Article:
Porter abruptly resigned from his post at the White House on Wednesday amid abuse allegations from two ex-wives, who detailed to CNN
what they said were years of consistent abuse from Porter, including incidents of physical violence. Porter has denied those allegations,
calling them “outrageous allegations are simply false.”
Trump told reporters on Friday
that Porter’s departure was “very sad” and that “he did a very good job while he was in the White House.” The President did not express any sympathy for the women Porter allegedly abused, instead focusing on Porter’s claim of innocence.
White House chief of staff John Kelly knew for months about some claims that Porter physically and emotionally battered two ex-wives, yet didn’t conduct an internal investigation into their veracity, sources told CNN.
In that time, Porter’s stock in the White House continued to rise. By early fall
, it was widely known among Trump’s top aides both that Porter was facing troubles in obtaining a security clearance and that his ex-wives claimed he had abused them. No action was taken to remove him from the staff.
also resigned this week after being accused of domestic abuse by his ex-wife, White House spokesman Raj Shah confirmed Friday. Sorensen denied the allegations, saying he has “never committed violence of any kind against any woman in my entire life,” and alleging that he “was the victim of repeated physical violence” during his marriage.
Trump’s tweet drew backlash from some on social media, including third-ranking Senate Democrat Patty Murray.
“Women’s lives are upended every day by sexual violence and harassment. I’m going to keep standing with them, and trusting them, even if the President won’t,” the Washington senator tweeted,
along with a subtweet of Trump’s original message.
The Senate’s most senior member, Democrat Patrick Leahy of Vermont, also expressed support for victims.
“As a former prosecutor, I’ve been amazed by the bravery & sacrifice required of victims to come forward. Their lives are forever changed,” Leahy tweeted.
“Due process is critical, but it can’t be a pretext for not believing women. We don’t need to see photos of bruises to know that.”
Democratic Rep. Jackie Speier of California slammed the President’s comment, tweeting
: “Apparently his motto is when they go low, he goes even lower.”
“I do agree with @POTUS on one thing he said today, #domesticviolence does destroy lives, literally,” she added.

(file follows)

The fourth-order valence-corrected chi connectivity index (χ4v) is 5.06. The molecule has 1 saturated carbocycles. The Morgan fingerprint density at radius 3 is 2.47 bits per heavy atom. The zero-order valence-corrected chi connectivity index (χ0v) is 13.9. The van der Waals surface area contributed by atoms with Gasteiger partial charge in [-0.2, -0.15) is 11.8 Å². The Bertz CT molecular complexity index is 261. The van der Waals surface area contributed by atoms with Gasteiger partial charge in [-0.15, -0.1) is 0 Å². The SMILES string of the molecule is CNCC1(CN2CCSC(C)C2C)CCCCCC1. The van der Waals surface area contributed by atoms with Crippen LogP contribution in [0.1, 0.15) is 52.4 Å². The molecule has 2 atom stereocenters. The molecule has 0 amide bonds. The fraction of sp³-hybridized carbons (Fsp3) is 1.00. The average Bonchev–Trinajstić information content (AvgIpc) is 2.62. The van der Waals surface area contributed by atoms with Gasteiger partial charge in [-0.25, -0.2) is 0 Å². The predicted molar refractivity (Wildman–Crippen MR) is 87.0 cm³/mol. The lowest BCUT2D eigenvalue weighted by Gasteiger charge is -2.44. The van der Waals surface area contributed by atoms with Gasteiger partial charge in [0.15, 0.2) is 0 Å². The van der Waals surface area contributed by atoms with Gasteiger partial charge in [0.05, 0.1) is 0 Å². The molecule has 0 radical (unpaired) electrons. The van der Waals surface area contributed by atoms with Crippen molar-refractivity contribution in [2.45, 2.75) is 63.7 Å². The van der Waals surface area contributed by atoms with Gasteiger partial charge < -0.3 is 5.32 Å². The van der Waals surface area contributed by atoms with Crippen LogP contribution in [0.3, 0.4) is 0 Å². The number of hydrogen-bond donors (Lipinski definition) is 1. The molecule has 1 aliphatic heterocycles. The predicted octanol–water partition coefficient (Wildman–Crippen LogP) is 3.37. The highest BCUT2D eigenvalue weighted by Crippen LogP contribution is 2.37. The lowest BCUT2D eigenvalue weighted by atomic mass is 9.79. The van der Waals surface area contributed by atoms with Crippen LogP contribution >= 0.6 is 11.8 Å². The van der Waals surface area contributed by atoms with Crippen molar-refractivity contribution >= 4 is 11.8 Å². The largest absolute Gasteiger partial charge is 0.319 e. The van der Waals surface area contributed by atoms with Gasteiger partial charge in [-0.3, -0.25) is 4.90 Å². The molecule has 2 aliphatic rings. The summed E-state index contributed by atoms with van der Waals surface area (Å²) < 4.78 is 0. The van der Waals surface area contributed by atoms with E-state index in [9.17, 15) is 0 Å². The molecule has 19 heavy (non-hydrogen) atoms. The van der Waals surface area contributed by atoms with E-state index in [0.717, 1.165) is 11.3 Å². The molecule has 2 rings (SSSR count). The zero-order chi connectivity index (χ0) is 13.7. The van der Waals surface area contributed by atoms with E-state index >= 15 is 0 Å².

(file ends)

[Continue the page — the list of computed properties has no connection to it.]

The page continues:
“3 American women are murdered every day by their husband or boyfriend.”
Trump’s spoken defense of Porter also drew ire, including from at least one member of his own party. Former New Jersey Republican Gov. Christine Todd Whitman tweeted:
“The fact that @realDonaldTrump praised Porter and said not a word about his abusive behavior or his former wives is typical of the WH attitude toward women and abuse.”
“Our children must learn a different lesson,” she added.
Trump’s history of lobbing allegations
Despite his call for “due process,” Trump has a history of issuing condemnations and promulgating conspiracies
based on “a mere allegation.”
He repeatedly questioned former President Barack Obama’s nationality
and the legitimacy of his American birth certificate over the course of several years, tweeting in August 2012 that “an ‘extremely credible source’ has called my office and told me that @BarackObama’s birth certificate is a fraud.” Although he publicly acknowledged Obama’s citizenship in September 2016, Trump reportedly continued to privately question
it as recently as November 2017.
In June 2016, Trump faced widespread backlash
for alleging that US District Court Judge Gonzalo Curiel, who was then overseeing a lawsuit against Trump University, had “an inherent conflict of interest” due to his Mexican heritage and calling for his recusal in the case.
“I’m building a wall. I’m trying to keep business out of Mexico. Mexico’s fine,” Trump said. “He’s of Mexican heritage, and he’s very proud of it, as I am of where I come from.”
Curiel was born in Indiana.
During the 2016 presidential campaign, Trump would address massive crowds to chants of “lock her up,” referencing his political opponent, Hillary Clinton.
The chant stems from questions surrounding Clinton’s use of a private email server during her time as secretary of state.
During the campaign, Trump called Clinton ‘guilty as hell
‘ and said she should “go to jail” over her email use, citing a potential breach of national security.
However, then-Attorney General Loretta Lynch did not pursue charges
Trump’s tendency to call for justice even if the circumstances seem questionable dates back to well before his time in the political sphere.
Trump pushed for the death penalty in the Central Park Five case, telling Larry King
in 1989, “maybe hate is what we need if we’re gonna get something done.”
At the time, Trump had bought full-page ads that ran in various New York City newspapers that read,”Bring Back The Death Penalty. Bring Back Our Police!”
Those convicted of the attack on a jogger in Manhattan’s Central Park were exonerated years later after someone else confessed to the crime.